Tuesday, January 27, 2009
linga with the male organ especially when it sits astride the pedestal or yoni, which represents the female form. There are schools of thought that support that connotation whilst others see no sexual symbolism in it at all, choosing to identify the linga in its three components; the bottom part (representing Brahma) which is four-sided and remains under ground, the middle part (Vishnu) which is eight-sided and remains on a pedestal and the top part which is round and symbolizes the essence of Shiva. There are some fine examples of large linga at Koh Ker - as seen in the photo below - though the largest linga that I know of in Cambodia is to be found at Phnom Bok, but it takes an exhausting climb to reach the summit of the hill and the 10-ton linga itself is badly damaged. Phnom Bok is 25kms north of Siem Reap and is one of three mountain-temples built by King Yasovarman I in the late 9th or early 10th century, each of which was believed to have contained a giant linga in worship of Shiva. Only the Phnom Bok linga remains today and despite its damaged state, the 4 metre long stylised image of a phallus sits next to its original location and must've been a dramatic figure of worship in its heyday. About 150 metres away sits a three sanctuary tower temple also dedicated to the Hindu Trinity of gods (Shiva, Vishnu and Brahma). Work has recently been completed to renovate the linga site but the wood and corrugated iron roof above it looks awful. The hole into which the linga would've stood upright is pretty deep and constructed of laterite stone blocks. And believe me when I say the 630 steps to reach the top demand a lot of energy. However, you are rewarded with gorgeous views over the surrounding countryside, an interesting hilltop temple and the largest linga in Cambodia.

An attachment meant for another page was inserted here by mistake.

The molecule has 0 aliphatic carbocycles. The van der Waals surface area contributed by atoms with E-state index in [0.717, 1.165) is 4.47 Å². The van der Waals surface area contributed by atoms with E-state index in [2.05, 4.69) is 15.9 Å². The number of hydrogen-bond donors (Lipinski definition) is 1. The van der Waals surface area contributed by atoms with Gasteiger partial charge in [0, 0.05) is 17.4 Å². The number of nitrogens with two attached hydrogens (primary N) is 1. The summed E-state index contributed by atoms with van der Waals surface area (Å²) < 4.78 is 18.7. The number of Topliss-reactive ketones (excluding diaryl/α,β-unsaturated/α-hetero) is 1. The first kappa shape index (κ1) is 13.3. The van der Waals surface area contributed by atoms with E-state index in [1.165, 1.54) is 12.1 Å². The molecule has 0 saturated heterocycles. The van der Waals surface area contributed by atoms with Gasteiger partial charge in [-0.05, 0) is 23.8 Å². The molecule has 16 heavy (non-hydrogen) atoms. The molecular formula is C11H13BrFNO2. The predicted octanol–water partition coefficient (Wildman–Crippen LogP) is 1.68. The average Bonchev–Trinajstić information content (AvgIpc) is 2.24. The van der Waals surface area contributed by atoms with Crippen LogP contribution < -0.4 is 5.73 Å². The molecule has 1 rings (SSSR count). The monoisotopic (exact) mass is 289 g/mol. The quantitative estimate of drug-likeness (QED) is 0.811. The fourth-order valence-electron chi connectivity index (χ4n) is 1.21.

Another substantial linga, this time at the Koh Ker temple complex. I'm standing next to it to give you an idea of its height, I'm about 1.8 metres tall.